I saw that Bristol Eastern played Norwalk this year so there are situations where teams from the CCC can play teams from the FCIAC. Maybe Greenwich, instead of traveling all the way to Naples, Fla., to find a challenge, can hook up with New London, although there is little for a Class LL team to gain by playing a Class S squad.

Perhaps the regaled Chargers of Ansonia could be convinced to leave their accomodating NVL slate to play a challenging game. I know the Northwest Catholic people are upset with Cochran over charges that he spied on their practices prior to their opening-day game, but it was a great game.

Yes, something needs to be done, but the 50-point rule must go and we need to put our heads together on how to fix Connecticut football.

Saturday, November 10, 2007


Twenty-four hours of a classic gridiron joust sandwiched by tournament turbulence, a day's work in the chill of a nippy New England autumn.

The Southington girls soccer team would be hosting a talented troupe from Trumbull in Fontana-ville in a Class LL quarterfinal at 2 p.m. The Mella-men would be squaring against Morrell's Marauders right next door at 7 p.m. Hmm, how to get it all done and tuck in the football story by 11 p.m.

How about the great job that Sal Penta did with a resilient group of girls who epitomize the meaning of the word team. Team as in family, that is.

Now the Knights have some serious soccer talent in Shauna Edwards, Molly Alfieri and Paulina Koziol. The supporting cast has been resolute all season in helping beat back the Simsburys, Glastonburys and Manchesters in the rugged CCC North.

But Trumbull, like other traditional soccer towns across the state, has a roster filled to the brim with talent. Like Southington, the Golden Eagles face their share of battles in Fairfield County against the likes of Greenwich, Wilton, Staples, Ridgefield et al. The Eagles massed their defenders around Southington's big three throughout and ignited dangerous counterattacks in the hope of catching the Knights' midfielders napping.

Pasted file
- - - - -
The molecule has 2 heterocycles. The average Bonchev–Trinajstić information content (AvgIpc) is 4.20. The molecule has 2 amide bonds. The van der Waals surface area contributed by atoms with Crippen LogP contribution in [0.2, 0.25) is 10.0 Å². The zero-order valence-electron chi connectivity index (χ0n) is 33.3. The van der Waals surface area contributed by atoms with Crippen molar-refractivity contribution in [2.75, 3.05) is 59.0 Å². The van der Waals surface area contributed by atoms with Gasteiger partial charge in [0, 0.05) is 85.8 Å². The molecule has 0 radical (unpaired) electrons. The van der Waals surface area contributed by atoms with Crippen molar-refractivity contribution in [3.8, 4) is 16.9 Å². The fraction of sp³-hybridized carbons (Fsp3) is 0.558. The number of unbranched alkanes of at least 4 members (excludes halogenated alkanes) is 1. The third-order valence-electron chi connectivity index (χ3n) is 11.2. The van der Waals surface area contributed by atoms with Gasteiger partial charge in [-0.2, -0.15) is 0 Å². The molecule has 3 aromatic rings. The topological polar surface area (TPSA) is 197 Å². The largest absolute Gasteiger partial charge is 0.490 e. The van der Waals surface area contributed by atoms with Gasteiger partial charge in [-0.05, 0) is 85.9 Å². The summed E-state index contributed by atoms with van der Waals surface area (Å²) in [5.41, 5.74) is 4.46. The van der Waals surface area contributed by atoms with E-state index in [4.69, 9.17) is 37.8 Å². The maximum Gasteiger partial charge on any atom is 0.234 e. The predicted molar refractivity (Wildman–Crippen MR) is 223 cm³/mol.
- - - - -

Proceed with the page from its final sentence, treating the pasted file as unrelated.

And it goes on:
Finally, Trumbull's rangy junior forward Kristen Forster received a friendly cross directly in front of Southington keeper Alexis Braziel with all the defenders behind her. She knew exactly what to do, and the result ended the Knights' dream.

So it's 4 p.m. It doesn't make sense to venture home or to The Herald and lose my parking spot for the football game. I'm going to have to make a beeline after the football game to put that story to bed and timing will be everything.

Rich Marietta to the rescue. Rich and interim Southington athletic director arranged for me to use the AD's office to type up the soccer game. By 5 p.m., my soccer work is finished. The New Britain football team has arrived. The Southington players are out warming up, too, but how the heck am I going to warm up?

Aaah, those awesome Southington boosters have their football concession stand up and running, and yes, their hot chocolate is hot! The burger hit the spot, too.

Up in the football press box, the windows are open and there's no heat to be found. I hope the laptop functions OK in 35-degree temps.

Speaking of the press box, Steve Risser is quite the trouper, too. Risser assists Penta on the girls soccer team (his daughter's a freshman) and then he moves over to football where he's a meticulous PA announcer. He wants to know what the emperature is but there's no internet access up there. He checks and double-checks starting lineups and his peripheral announcements revolving around Senior Night and introductions for the magnificent Southington band.

The game goes on, I haven't had any coffee since breakfasts and I'm starting to feel that second-game slump. The game is exciting. New Britain fights the good fight but goes down 34-21. I get my quotes, hop in the car and go home to finish my story. I get it in just under the wire at 11.